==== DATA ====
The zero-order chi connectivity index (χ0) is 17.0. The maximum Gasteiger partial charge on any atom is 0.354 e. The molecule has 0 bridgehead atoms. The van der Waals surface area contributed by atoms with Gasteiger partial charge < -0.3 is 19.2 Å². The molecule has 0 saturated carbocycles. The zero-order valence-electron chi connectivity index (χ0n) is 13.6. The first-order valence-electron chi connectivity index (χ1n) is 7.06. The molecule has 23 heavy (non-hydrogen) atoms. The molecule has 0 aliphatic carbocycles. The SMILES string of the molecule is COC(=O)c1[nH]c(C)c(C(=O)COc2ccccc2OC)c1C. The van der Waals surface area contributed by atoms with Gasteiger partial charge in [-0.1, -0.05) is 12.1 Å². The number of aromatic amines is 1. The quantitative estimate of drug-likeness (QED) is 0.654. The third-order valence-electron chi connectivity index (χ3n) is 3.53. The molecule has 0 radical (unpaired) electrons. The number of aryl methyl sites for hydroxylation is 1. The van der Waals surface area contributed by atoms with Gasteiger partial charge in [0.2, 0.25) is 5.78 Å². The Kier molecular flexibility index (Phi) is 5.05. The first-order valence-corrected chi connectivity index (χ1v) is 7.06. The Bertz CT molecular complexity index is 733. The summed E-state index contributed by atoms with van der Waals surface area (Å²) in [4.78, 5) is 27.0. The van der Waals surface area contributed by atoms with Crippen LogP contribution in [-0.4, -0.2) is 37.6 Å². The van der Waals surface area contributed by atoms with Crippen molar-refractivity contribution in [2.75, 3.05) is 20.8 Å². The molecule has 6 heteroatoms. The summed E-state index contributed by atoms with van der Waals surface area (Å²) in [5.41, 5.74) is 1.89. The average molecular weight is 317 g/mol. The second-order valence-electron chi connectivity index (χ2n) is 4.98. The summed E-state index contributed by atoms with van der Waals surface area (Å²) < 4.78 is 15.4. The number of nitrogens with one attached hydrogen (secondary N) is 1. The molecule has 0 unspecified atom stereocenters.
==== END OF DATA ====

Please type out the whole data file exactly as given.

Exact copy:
The zero-order chi connectivity index (χ0) is 17.0. The maximum Gasteiger partial charge on any atom is 0.354 e. The molecule has 0 bridgehead atoms. The van der Waals surface area contributed by atoms with Gasteiger partial charge < -0.3 is 19.2 Å². The molecule has 0 saturated carbocycles. The zero-order valence-electron chi connectivity index (χ0n) is 13.6. The first-order valence-electron chi connectivity index (χ1n) is 7.06. The molecule has 23 heavy (non-hydrogen) atoms. The molecule has 0 aliphatic carbocycles. The SMILES string of the molecule is COC(=O)c1[nH]c(C)c(C(=O)COc2ccccc2OC)c1C. The van der Waals surface area contributed by atoms with Gasteiger partial charge in [-0.1, -0.05) is 12.1 Å². The number of aromatic amines is 1. The quantitative estimate of drug-likeness (QED) is 0.654. The third-order valence-electron chi connectivity index (χ3n) is 3.53. The molecule has 0 radical (unpaired) electrons. The number of aryl methyl sites for hydroxylation is 1. The van der Waals surface area contributed by atoms with Gasteiger partial charge in [0.2, 0.25) is 5.78 Å². The Kier molecular flexibility index (Phi) is 5.05. The first-order valence-corrected chi connectivity index (χ1v) is 7.06. The Bertz CT molecular complexity index is 733. The summed E-state index contributed by atoms with van der Waals surface area (Å²) in [4.78, 5) is 27.0. The van der Waals surface area contributed by atoms with Crippen LogP contribution in [-0.4, -0.2) is 37.6 Å². The van der Waals surface area contributed by atoms with Crippen molar-refractivity contribution in [2.75, 3.05) is 20.8 Å². The molecule has 6 heteroatoms. The summed E-state index contributed by atoms with van der Waals surface area (Å²) in [5.41, 5.74) is 1.89. The average molecular weight is 317 g/mol. The second-order valence-electron chi connectivity index (χ2n) is 4.98. The summed E-state index contributed by atoms with van der Waals surface area (Å²) < 4.78 is 15.4. The number of nitrogens with one attached hydrogen (secondary N) is 1. The molecule has 0 unspecified atom stereocenters.